There is also a host of population studies that show “associations” between chocolate consumption and better health, less heart disease, diabetes, hypertension, etc., but these are non-specific and just serve to generate clinical trials.

How does chocolate do all that?

The exact mechanism is still unclear. What we DO know is that eating flavanol-rich chocolate and cocoa improves things like blood flow, blood pressure, and insulin sensitivity. Cocoa flavanols also have been shown to stimulate areas of the brain that deal with working memory, so they appear to be biologically active, and positively so.
It’s also possible that the caffeine and theobromines in chocolate are involved. Although caffeine can increase blood pressure, but theobromine seems to overcome this effect, helping reduce blood pressure.

Cocoa flavanols have long been known to improve blood flow. Better blood flow to the brain may be responsible for the cognitive effects. Improved circulation may also contribute to improved insulin sensitivity, among other benefits. Still, there’s a lot more we need to know before saying anything conclusive, but it’s good to know chocolate has some good things going for it besides taste.

What chocolate has the most antioxidants?

Definitely it’s plain, unsweetened cocoa powder, and not the type that the label says was “processed with alkali” or “Dutched”. That process pretty much destroys the antioxidants. Cocoa powder has almost no fat in it, either, so it’s also pretty low in calories. I use it in my homemade hot chocolate (I use about double what’s called for in most recipes!). Aside from it’s use in baked goods, you can add it to smoothies and try adding a tablespoon of add cocoa powder to chili (intensifies the flavor and I highly recommend it!).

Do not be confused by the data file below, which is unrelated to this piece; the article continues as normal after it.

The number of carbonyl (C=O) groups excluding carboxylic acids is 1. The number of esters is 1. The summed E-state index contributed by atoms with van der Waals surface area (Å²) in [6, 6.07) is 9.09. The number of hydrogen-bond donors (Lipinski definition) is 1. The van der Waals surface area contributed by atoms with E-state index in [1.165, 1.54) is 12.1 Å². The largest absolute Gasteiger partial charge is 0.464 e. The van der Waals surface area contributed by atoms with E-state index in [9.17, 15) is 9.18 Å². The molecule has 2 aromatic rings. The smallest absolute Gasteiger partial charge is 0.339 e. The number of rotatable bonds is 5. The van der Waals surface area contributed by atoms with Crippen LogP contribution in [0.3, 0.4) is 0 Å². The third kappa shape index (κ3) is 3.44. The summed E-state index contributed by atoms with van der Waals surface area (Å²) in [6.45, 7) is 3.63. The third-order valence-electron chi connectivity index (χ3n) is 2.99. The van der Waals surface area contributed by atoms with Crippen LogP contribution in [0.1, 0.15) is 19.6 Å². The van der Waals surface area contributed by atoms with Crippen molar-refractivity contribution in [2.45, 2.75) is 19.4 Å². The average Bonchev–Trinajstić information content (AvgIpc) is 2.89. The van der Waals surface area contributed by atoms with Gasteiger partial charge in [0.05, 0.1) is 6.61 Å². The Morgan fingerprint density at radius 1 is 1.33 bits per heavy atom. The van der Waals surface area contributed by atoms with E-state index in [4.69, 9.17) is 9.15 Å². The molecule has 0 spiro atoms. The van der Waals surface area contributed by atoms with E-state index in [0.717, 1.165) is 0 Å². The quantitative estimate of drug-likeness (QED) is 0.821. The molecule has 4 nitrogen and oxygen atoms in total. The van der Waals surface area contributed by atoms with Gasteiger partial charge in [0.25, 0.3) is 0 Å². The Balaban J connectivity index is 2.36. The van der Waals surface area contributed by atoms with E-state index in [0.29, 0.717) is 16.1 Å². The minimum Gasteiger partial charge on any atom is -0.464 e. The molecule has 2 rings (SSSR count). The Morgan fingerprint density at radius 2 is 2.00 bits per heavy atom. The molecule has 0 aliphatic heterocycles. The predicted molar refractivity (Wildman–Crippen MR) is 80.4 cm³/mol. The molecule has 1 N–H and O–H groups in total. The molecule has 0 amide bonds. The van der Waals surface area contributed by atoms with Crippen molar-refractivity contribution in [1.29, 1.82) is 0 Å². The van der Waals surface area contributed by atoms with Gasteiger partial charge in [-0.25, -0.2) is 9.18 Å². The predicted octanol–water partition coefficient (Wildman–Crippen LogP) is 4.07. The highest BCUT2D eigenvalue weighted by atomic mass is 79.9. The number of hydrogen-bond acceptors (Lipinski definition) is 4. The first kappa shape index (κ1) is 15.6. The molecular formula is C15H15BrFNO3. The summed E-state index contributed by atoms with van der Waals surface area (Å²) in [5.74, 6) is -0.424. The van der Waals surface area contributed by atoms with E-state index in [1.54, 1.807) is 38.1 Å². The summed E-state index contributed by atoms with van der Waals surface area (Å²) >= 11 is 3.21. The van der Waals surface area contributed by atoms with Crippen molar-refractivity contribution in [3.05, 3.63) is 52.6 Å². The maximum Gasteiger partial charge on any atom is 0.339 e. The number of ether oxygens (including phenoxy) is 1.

As for solid chocolate, the darker the chocolate, the higher the antioxidant level – usually. Not all 70% chocolate will have the same amount of flavonoids, but again, the darker the better.

The presence of milk seems to reduce the absorption of the antioxidants. This study found that having a glass of milk when eating dark chocolate reduced the antioxidant absorption by 46%. Eating milk chocolate alone? The plasma antioxidants were reduced by a full 69%.

Cut-to-the-chase advice on chocolate

If you like chocolate, have it! Yes, it has calories, about 160-170 in an ounce, but with a cup of coffee or tea it makes a better snack or dessert than most. All those antioxidants make getting your cocoa on a good thing. Having milk with it cuts your absorption of the antioxidants, but it’s so loaded you’ll still get a good dose.

Me? Oh, I’m in.

EGGNOG ON! 10 WAYS TO STILL ENJOY THE YEAR’S HIGH-CAL DRINK

I have loved eggnog since childhood. If it were available, and I’d been allowed, I’d have drunk it all year long. To really savor every drop, I’d “drink” it with using a teaspoon. At about 330 calories per glass though, you need to think before you drink eggnog.

WHY SO HIGH IN CALORIES?

Troll through eggnog recipes and it’ll be no surprise why it’s so calorie-loaded. The bulk of traditional eggnog is made up of heavy cream and sugar. Sometimes it’ll include half-and-half or milk as well, but the “old-school” recipes deal with only the heaviest stuff. Then comes the eggs, vanilla, nutmeg and whatever else. Grown-up eggnog also adds rum or brandy – that doesn’t lower the calories, but you might care less about them.